- Getting Here: It's an hour's drive. from Tizimin. You can opt for a taxi, or you can tackle the journey via bus. There is a bus from Tizimin to Las Coloradas via Autobuses Del Noreste En Yucatan.
- Cost and Hours: It's a 75 peso entrance fee.
Some Tips About The City + Area
Tizimin is more of a quiet stopover kind of city, rather than a tourist destination. Visiting gives you a glimpse of the culture here, especially when it comes to the food. There are a handful of restaurants around focused on preserving the classic regional dishes — Tres Reyes is the most famous restaurant in the area, serving up classic dishes for more than 40 years.
Because of the slow pace and location, Tizimin is perfectly suited to visit just for the day. Or, come for two days if you'd like to tackle the ruins, cenote, and nearby pink salt pools.
Getting To Tizimin (From A Few Places)
As was hinted about, Tizimin is easily reached from a few of our favorite cities in the Yucatan, making it a cinch to visit if you're already in the area. If you didn't know, traveling by bus is our favorite way to get around while in Mexico. In this linked article, we've pulled together links for companies to book with, answers to commonly asked questions, and some other tips from ILP alumni to help you feel like a pro when navigating the bus system here. It's a helpful post to read when planning out bus travel all over the country (and between these cities):
ADO buses have routes here that make the 1-hour drive multiple times a day. Prices are inexpensive, too — just a couple of dollars. We love the chill vibes and things to do in Valladolid (Tizimin would make for a very fun day trip while you're spending time in the chill city of Valladolid.
From Chichen Itza
Of course this towering world wonder is on your Mexico itinerary. Visiting Chichen Itza is kind of a must while you're in town, but what do you do after? There is a spread of cities to visit next, like Tizimin. Buses connect via Valladolid to make the 2-hour journey. We recommend heading to Valladolid for a day or two, then traveling onward to Tizimin. Book on ADO.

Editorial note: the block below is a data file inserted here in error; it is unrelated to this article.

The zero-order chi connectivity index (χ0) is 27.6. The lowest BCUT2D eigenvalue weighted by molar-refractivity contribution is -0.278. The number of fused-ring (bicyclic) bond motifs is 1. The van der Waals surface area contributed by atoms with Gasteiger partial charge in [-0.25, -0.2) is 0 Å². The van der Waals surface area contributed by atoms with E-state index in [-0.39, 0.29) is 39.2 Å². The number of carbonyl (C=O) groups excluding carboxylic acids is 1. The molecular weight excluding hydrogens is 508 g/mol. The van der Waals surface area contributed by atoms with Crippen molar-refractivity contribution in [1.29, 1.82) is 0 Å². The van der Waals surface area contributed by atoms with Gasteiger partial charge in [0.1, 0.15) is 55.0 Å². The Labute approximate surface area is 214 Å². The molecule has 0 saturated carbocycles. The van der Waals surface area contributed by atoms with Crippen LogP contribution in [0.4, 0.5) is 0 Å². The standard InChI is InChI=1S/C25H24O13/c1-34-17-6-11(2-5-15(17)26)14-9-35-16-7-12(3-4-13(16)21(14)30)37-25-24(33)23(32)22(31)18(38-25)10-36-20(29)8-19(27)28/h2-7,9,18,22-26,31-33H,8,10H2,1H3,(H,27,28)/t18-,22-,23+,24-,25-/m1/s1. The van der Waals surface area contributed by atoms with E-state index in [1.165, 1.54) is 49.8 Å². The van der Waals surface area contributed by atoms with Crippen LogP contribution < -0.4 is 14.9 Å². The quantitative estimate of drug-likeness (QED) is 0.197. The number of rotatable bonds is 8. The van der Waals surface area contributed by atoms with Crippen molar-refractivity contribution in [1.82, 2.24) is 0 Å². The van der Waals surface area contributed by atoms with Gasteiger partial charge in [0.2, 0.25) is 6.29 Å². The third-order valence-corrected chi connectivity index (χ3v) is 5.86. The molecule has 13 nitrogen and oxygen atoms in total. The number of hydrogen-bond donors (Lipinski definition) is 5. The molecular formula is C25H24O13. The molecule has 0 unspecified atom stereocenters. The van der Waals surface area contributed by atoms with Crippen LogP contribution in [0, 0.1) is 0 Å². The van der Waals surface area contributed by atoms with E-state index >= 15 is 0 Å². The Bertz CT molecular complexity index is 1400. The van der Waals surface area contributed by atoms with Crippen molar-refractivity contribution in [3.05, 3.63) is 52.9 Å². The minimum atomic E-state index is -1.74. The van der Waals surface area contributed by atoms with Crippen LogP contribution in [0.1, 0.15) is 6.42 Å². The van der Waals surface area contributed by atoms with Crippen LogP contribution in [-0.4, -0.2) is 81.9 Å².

Merida is another recommended destination on your Yucatan travel itinerary (just the fire festivals in Merida should convince you to visit!). The bus ride from this city is more of a drive, so plan accordingly (it's about 4 hours to get between Merida and Tizimin, via ADO buses). But remember: Tizimin is a 1-2 hour bus ride from places like Chichen Itza and Valladolid which are great additions: We love the idea of traveling to Tizimin, then hanging around Valladolid for a couple of days before visiting Chichen Itza on a day trip.
What's this about ILP volunteers living and vacationing in Mexico for a semester?
We're accepting applications to do just that! ILP (that's us, International Language Programs) sends college-age volunteers abroad for a semester of teaching English and plenty of free time to see all that Mexico has to offer. We have programs all over the world, but do pick favorites when it comes to Mexico …can't you see why?